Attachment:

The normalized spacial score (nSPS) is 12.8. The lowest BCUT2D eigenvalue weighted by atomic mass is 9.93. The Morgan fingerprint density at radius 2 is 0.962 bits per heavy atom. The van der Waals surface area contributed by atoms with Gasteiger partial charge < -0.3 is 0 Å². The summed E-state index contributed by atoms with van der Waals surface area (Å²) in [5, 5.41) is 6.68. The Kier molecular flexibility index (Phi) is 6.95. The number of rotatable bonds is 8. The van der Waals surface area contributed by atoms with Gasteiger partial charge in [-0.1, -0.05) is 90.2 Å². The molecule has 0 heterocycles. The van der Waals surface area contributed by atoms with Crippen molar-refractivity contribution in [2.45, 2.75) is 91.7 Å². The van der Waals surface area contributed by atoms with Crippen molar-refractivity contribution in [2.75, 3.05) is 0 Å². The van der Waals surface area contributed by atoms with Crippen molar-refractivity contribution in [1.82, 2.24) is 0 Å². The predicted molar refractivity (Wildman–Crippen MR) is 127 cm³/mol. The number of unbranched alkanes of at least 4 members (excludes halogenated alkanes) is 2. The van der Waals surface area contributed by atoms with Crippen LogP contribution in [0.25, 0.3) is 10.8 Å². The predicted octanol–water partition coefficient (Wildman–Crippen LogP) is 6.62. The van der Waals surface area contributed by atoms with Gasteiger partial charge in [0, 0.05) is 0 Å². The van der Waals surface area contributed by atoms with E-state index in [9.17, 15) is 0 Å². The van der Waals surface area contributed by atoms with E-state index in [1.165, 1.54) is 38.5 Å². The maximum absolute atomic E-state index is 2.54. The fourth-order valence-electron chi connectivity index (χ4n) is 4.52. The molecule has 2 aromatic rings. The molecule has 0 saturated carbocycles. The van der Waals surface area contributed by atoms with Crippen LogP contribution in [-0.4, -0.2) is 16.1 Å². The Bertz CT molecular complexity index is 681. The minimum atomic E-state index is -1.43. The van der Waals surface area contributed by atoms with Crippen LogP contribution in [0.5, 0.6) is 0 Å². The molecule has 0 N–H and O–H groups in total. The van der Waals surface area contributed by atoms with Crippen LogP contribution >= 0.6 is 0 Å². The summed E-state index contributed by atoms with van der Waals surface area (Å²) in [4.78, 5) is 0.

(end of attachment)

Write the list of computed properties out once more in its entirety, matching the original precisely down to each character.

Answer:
The normalized spacial score (nSPS) is 12.8. The lowest BCUT2D eigenvalue weighted by atomic mass is 9.93. The Morgan fingerprint density at radius 2 is 0.962 bits per heavy atom. The van der Waals surface area contributed by atoms with Gasteiger partial charge < -0.3 is 0 Å². The summed E-state index contributed by atoms with van der Waals surface area (Å²) in [5, 5.41) is 6.68. The Kier molecular flexibility index (Phi) is 6.95. The number of rotatable bonds is 8. The van der Waals surface area contributed by atoms with Gasteiger partial charge in [-0.1, -0.05) is 90.2 Å². The molecule has 0 heterocycles. The van der Waals surface area contributed by atoms with Crippen molar-refractivity contribution in [2.45, 2.75) is 91.7 Å². The van der Waals surface area contributed by atoms with Crippen molar-refractivity contribution in [2.75, 3.05) is 0 Å². The van der Waals surface area contributed by atoms with Crippen molar-refractivity contribution in [1.82, 2.24) is 0 Å². The predicted molar refractivity (Wildman–Crippen MR) is 127 cm³/mol. The number of unbranched alkanes of at least 4 members (excludes halogenated alkanes) is 2. The van der Waals surface area contributed by atoms with Crippen LogP contribution in [0.25, 0.3) is 10.8 Å². The predicted octanol–water partition coefficient (Wildman–Crippen LogP) is 6.62. The van der Waals surface area contributed by atoms with Gasteiger partial charge in [0, 0.05) is 0 Å². The van der Waals surface area contributed by atoms with E-state index in [9.17, 15) is 0 Å². The van der Waals surface area contributed by atoms with E-state index in [1.165, 1.54) is 38.5 Å². The maximum absolute atomic E-state index is 2.54. The fourth-order valence-electron chi connectivity index (χ4n) is 4.52. The molecule has 2 aromatic rings. The molecule has 0 saturated carbocycles. The van der Waals surface area contributed by atoms with Crippen LogP contribution in [-0.4, -0.2) is 16.1 Å². The Bertz CT molecular complexity index is 681. The minimum atomic E-state index is -1.43. The van der Waals surface area contributed by atoms with Crippen LogP contribution in [0.5, 0.6) is 0 Å². The molecule has 0 N–H and O–H groups in total. The van der Waals surface area contributed by atoms with Crippen LogP contribution >= 0.6 is 0 Å². The summed E-state index contributed by atoms with van der Waals surface area (Å²) in [4.78, 5) is 0.